- How likely they are to buy, based off of their behaviors, so you can get them what they need when they need it
- Work on the emails. Users coming to you for the first time will likely enjoy videos or blog posts. Sharing helpful information and being a resource at this stage builds a trusting relationship between you and your potential customer. As they interact with your company more, use follow-up emails with products or services that can help with whatever they’ve been looking at on your site or things you think could help them. Case studies and webinars are great for this. As they move closer to a purchase decision, try product demos, free consultations or customer testimonials. Since they’ve trusted you this far, take it home by including a strong call to action (CTA) so readers know what to do next.
- Consider how Email Automation can help. Knowing your audience is hugely important, but you don’t have to personally write to each and every lead individually. VerticalResponse’s Email Automation helps send the right campaigns to your defined leads once they complete a certain action. You can also see who opened and clicked through your emails.
- Measure and adjust as needed. A strong nurture campaign requires reflection and evolution as time goes on and customer needs change.
Email nurture best practices
Adams provides additional advice for your nurture streams:
- Personalize: Make the experience unique just for them. The idea is to send the right content to the right people at the right time to build trust and provide value. Ideally, they’ll see you as a resource and continue opening your emails once you’ve proved yourself. Personalizing to their interests helps reach this objective.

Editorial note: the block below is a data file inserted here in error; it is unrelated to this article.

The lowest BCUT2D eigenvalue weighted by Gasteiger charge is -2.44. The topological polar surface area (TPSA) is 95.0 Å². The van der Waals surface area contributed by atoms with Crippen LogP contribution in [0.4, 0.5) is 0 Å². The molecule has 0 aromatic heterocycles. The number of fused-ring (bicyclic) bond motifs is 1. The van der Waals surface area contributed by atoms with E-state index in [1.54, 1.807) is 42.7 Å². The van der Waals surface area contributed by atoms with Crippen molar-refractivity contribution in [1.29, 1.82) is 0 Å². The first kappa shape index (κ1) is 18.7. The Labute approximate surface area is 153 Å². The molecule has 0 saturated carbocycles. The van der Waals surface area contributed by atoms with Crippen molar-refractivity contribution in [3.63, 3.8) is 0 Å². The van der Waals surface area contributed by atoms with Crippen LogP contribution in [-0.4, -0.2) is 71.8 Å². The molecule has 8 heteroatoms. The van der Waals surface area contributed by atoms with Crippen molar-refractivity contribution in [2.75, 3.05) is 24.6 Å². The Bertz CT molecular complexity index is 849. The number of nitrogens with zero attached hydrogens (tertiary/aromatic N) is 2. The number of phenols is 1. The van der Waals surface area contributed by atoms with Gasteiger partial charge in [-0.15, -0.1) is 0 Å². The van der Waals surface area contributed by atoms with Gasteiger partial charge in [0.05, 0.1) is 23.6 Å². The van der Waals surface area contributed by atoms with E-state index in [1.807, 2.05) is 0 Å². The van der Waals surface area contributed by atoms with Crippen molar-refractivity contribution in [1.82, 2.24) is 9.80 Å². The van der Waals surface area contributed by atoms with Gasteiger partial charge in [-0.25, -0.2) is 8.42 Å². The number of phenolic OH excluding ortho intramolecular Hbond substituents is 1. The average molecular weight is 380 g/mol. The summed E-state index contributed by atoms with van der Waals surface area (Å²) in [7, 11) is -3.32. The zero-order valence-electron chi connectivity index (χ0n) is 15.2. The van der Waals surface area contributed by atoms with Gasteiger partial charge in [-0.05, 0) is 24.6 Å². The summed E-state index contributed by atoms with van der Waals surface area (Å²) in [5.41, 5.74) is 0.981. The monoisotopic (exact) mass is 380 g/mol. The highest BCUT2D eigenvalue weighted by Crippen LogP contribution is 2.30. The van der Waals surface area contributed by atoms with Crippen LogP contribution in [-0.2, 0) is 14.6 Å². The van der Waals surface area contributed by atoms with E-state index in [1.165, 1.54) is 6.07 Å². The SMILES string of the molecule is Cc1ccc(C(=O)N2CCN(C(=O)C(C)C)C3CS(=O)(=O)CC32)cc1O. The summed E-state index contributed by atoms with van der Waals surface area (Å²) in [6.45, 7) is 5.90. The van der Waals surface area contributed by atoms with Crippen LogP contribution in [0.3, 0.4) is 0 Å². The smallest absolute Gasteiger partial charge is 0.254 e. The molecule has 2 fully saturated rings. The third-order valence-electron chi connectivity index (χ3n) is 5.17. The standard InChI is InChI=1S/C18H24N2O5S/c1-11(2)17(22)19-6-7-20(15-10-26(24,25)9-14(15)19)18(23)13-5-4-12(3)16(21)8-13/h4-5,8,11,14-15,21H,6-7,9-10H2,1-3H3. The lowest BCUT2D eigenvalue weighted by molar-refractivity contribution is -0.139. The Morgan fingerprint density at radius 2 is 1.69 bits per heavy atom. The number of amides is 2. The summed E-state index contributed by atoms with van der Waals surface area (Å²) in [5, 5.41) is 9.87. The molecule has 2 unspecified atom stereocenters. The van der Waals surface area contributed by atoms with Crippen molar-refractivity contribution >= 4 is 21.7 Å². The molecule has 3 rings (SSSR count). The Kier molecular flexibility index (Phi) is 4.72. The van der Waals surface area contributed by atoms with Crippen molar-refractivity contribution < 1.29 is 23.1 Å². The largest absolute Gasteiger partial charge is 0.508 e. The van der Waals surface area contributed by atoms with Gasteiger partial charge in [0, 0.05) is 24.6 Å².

- Value customers’ time: Don’t make the mistake of emailing leads every day. They won’t have time to digest your information. They may even feel annoyed and unsubscribe.
- Engage leads: Ask for their feedback or offer something you think they’d find value in. Try a bonus eBook for someone who has downloaded multiple eBooks or a sneak peek into a product they’ve preordered.
See nurturing emails in action. Use these examples as inspiration you can transfer to your business.
To capture attention, mattress company Casper uses witty wording and a customer testimonial to draw shoppers who’ve abandoned their carts back to the Casper website:
Below is an example of celebrating your customer. Airbnb’s email puts itself in customers’ minds without asking readers to buy anything:
As a bonus, here are firsthand recounts of the benefits of email nurtures:
“It’s helped us to grow our business over the last year. I have been able to add my new customers easily, and it’s simple to create email campaigns. This is great for me because I don’t enjoy computer work. But I have my emails out to customers in no time. We have a great turn around in customers responding to what we are offering through our emails.” — Elaine Meade, Cheerful Dreams
“The simplicity and speed of being able to create a professional looking email was much appreciated. The feedback results such as opens, clickthroughs etc. is very helpful to improve content and segmentation opportunities.” — Geoff Walker, Wycliffe
“The big advantage to me is the ability to have sub-lists that group my members in geographic and other ways. I can easily create lead pages, email campaigns and Facebook posts. VerticalResponse has made it easy for me, a small business entrepreneur, to create professional programs, sign-up pages and email follow-ups!” — Meghan Nunes, Total Body & Lifestyle Coaching
Nurturing your customers doesn’t have to feel salesy, and following leads doesn’t mean you have to just “market” at customers. Find ways to connect with your customers when they need you, and you’ll be rewarded with loyal, long-term fans.